The Popularity of Bicycle Tourism in Copenhagen

Published: 30 March 2024

Written by Edmund Suryadharma

Urban tourism has gained significant attention in recent years due to its economic importance and concerns regarding its negative social and ecological impacts, such as over-tourism. With around 40% of international tourist arrivals taking place in urban areas, the environmental impact of urban tourism has become increasingly important. To address these issues, cities in Europe have tried to promote non-motorised transport such as cycling. Many European cities have witnessed a revival of urban cycling, influenced by both residents and tourists. 

Cycling in Copenhagen, Denmark, has become a common sight and is itself one of the city’s unique attractions. In 2017, Copenhagen was ranked as the most bicycle friendly city in the world by the Copenhagenize Design company. Alongside with its neighbouring city of Malmo in Sweden, they form a “multi-modal” region of Greater Copenhagen. Malmo itself is ranked fifth most bike friendly city. In Copenhagen, 64 percent of commuters travel by bicycle, whereas in Malmo, 24-34 percent of trips are done by bicycles. The Danish part of the Greater Copenhagen region is estimated to have around 130,000 bicycle tourists, 7 to 8 percent of all tourists. The data points that bicycle tourism is likely to be a growing market in the future.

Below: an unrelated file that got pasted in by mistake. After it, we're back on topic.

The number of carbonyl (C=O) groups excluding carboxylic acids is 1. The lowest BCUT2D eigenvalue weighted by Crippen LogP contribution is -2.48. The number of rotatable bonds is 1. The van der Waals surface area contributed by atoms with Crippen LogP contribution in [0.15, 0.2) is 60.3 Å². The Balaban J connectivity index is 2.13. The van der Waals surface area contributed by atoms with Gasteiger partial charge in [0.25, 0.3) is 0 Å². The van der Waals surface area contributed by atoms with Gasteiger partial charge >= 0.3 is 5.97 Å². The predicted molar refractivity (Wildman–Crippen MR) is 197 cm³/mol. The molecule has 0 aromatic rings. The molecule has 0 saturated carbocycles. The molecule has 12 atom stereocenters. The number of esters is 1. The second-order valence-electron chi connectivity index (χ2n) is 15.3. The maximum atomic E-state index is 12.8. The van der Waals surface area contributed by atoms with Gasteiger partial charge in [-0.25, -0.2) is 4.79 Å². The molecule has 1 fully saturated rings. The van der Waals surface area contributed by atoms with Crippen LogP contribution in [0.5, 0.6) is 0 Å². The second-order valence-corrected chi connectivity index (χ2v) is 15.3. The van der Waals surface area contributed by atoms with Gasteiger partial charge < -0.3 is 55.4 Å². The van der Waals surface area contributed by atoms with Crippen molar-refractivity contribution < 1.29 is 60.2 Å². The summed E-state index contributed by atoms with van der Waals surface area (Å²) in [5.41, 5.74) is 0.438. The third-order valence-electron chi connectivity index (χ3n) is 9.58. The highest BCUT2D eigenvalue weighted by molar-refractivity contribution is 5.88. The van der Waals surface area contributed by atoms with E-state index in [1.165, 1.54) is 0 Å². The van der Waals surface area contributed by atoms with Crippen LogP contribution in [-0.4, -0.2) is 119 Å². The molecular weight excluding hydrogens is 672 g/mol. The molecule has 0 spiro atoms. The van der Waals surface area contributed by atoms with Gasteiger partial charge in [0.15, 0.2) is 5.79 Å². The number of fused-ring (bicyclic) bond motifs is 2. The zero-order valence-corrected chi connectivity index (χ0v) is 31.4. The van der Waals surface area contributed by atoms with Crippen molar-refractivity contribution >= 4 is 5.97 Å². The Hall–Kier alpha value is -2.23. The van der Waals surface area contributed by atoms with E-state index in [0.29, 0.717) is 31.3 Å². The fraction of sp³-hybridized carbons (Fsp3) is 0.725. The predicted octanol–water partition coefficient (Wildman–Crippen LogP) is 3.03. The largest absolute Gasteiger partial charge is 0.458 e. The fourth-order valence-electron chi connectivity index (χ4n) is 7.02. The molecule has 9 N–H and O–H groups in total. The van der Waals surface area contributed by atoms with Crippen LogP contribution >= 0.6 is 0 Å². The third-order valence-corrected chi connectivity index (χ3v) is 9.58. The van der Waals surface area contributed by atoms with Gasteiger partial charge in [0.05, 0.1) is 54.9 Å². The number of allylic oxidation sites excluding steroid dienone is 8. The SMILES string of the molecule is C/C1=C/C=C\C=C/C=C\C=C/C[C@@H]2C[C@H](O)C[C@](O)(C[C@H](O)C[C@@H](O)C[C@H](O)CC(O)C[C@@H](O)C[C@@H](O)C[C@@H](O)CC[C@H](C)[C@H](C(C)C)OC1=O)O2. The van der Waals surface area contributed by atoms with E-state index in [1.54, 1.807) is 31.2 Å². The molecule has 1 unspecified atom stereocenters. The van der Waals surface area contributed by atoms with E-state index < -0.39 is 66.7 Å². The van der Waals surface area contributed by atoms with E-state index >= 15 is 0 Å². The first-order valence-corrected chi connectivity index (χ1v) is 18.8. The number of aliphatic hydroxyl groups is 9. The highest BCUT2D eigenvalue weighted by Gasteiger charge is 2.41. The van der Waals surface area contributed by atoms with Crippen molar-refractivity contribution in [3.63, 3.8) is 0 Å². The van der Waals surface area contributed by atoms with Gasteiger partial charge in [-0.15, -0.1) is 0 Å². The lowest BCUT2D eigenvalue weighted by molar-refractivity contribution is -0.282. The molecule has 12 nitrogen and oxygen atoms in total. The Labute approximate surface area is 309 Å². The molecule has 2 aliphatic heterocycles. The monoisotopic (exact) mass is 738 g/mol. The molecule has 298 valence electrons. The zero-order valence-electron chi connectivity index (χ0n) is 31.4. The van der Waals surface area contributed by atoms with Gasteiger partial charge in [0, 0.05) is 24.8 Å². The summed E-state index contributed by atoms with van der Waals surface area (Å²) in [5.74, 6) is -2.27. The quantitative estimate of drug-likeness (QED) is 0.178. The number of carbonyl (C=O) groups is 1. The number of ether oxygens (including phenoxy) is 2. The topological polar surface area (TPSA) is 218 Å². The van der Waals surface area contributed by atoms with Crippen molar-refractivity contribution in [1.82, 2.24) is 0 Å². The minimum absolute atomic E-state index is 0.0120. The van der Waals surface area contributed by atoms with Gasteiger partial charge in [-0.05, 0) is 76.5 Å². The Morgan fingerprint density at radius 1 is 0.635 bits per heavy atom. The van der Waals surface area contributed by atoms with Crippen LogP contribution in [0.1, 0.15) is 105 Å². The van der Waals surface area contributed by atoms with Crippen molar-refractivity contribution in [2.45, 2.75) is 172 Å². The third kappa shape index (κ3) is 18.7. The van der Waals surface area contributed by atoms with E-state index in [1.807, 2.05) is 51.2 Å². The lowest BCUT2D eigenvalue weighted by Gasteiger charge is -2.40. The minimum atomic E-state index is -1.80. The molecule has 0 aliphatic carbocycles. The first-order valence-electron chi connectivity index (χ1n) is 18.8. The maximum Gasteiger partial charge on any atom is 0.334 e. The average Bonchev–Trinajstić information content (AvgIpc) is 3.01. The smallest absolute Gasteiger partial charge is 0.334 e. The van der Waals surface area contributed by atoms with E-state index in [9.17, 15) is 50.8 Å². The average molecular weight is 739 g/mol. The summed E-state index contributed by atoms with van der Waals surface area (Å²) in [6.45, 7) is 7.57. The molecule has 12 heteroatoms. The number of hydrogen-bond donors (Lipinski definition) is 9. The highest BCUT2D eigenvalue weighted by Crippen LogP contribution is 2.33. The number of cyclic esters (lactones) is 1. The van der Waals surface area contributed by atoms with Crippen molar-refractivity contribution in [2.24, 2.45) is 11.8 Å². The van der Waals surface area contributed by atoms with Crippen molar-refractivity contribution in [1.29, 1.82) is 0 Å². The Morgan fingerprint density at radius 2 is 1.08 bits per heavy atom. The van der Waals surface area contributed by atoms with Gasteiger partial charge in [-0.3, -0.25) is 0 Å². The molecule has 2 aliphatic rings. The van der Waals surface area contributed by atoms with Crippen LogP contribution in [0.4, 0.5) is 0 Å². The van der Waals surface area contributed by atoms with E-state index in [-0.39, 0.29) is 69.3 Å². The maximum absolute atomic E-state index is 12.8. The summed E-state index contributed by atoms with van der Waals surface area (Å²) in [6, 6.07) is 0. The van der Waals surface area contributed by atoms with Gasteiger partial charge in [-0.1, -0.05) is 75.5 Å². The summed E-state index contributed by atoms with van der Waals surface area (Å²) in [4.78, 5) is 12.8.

Figure 1. Cycling in Copenhagen has become popular and part of the city’s identity

The 2019 research paper, Urban bicycle tourism: path dependencies and innovation in Greater Copenhagen, written by Jan Henrik Nilsson of Lund University in Helsingborg, Sweden, focuses  on the development of urban bicycle tourism in Western European cities, taking advantage of improved infrastructure and facilities towards attracting bicycle tourists. The analysis views the development of urban cycling tourism in the Greater Copenhagen region as best practice. The research uses analysis methods, looking into official documents from local, regional and national levels. Marketing materials related to bicycle tourism were examined. The document analysis was complemented with site visits and interviews with local stakeholders and businesses related to bicycle tourism. 

So, what makes a city successful in developing urban cycling and in turn, bicycle tourism? And are there any particular policies or innovations used that might be interesting for other regions as well?

Jan proposes four main factors contributing to the success of bicycle tourism in urban areas: urban planning, bicycle tourism services, communication, and place-making. 

Urban Planning:

In both Copenhagen and Malmo, cycling is prioritised in their urban policy in order to improve urban quality of life and mitigate environmental damage. Both cities have implemented strategies to develop sustainable transport and enhance their profiles as urban sustainability leaders. Copenhagen has a well-developed cycling infrastructure, including bicycle highways and green routes. The cycling rate of 64 percent proves its success. On the other hand, despite its relative success compared to other cities, Malmö lags behind in developing separated bicycle infrastructure. But there has been a focus on car regulations and reducing speed limits.